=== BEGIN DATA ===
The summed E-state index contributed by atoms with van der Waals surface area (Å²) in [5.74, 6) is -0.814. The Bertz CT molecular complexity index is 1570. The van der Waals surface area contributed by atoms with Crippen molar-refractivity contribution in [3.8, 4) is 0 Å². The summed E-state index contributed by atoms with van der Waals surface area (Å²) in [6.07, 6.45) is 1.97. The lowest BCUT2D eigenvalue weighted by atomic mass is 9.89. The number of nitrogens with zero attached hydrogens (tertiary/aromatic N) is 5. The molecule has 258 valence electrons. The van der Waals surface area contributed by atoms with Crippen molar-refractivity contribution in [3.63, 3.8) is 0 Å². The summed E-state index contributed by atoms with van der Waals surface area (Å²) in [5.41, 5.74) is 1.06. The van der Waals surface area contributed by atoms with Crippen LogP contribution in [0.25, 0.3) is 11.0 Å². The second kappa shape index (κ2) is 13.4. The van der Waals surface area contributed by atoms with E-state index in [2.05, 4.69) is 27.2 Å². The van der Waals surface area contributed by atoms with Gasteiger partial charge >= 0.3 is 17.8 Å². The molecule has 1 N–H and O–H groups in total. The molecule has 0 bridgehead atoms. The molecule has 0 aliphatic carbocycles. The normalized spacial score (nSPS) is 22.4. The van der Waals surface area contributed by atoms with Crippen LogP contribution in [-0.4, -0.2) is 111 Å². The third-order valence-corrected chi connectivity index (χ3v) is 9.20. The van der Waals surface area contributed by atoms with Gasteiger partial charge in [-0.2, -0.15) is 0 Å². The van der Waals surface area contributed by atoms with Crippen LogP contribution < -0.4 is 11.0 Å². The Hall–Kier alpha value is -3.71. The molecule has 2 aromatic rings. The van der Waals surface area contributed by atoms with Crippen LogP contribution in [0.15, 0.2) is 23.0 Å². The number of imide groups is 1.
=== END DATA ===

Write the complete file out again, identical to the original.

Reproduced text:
The summed E-state index contributed by atoms with van der Waals surface area (Å²) in [5.74, 6) is -0.814. The Bertz CT molecular complexity index is 1570. The van der Waals surface area contributed by atoms with Crippen molar-refractivity contribution in [3.8, 4) is 0 Å². The summed E-state index contributed by atoms with van der Waals surface area (Å²) in [6.07, 6.45) is 1.97. The lowest BCUT2D eigenvalue weighted by atomic mass is 9.89. The number of nitrogens with zero attached hydrogens (tertiary/aromatic N) is 5. The molecule has 258 valence electrons. The van der Waals surface area contributed by atoms with Crippen molar-refractivity contribution in [3.63, 3.8) is 0 Å². The summed E-state index contributed by atoms with van der Waals surface area (Å²) in [5.41, 5.74) is 1.06. The van der Waals surface area contributed by atoms with Crippen LogP contribution in [0.25, 0.3) is 11.0 Å². The second kappa shape index (κ2) is 13.4. The van der Waals surface area contributed by atoms with E-state index in [2.05, 4.69) is 27.2 Å². The van der Waals surface area contributed by atoms with Gasteiger partial charge >= 0.3 is 17.8 Å². The molecule has 1 N–H and O–H groups in total. The molecule has 0 bridgehead atoms. The molecule has 0 aliphatic carbocycles. The normalized spacial score (nSPS) is 22.4. The van der Waals surface area contributed by atoms with Crippen LogP contribution in [-0.4, -0.2) is 111 Å². The third-order valence-corrected chi connectivity index (χ3v) is 9.20. The van der Waals surface area contributed by atoms with Gasteiger partial charge in [-0.2, -0.15) is 0 Å². The van der Waals surface area contributed by atoms with Crippen LogP contribution < -0.4 is 11.0 Å². The Hall–Kier alpha value is -3.71. The molecule has 2 aromatic rings. The van der Waals surface area contributed by atoms with Crippen LogP contribution in [0.15, 0.2) is 23.0 Å². The number of imide groups is 1.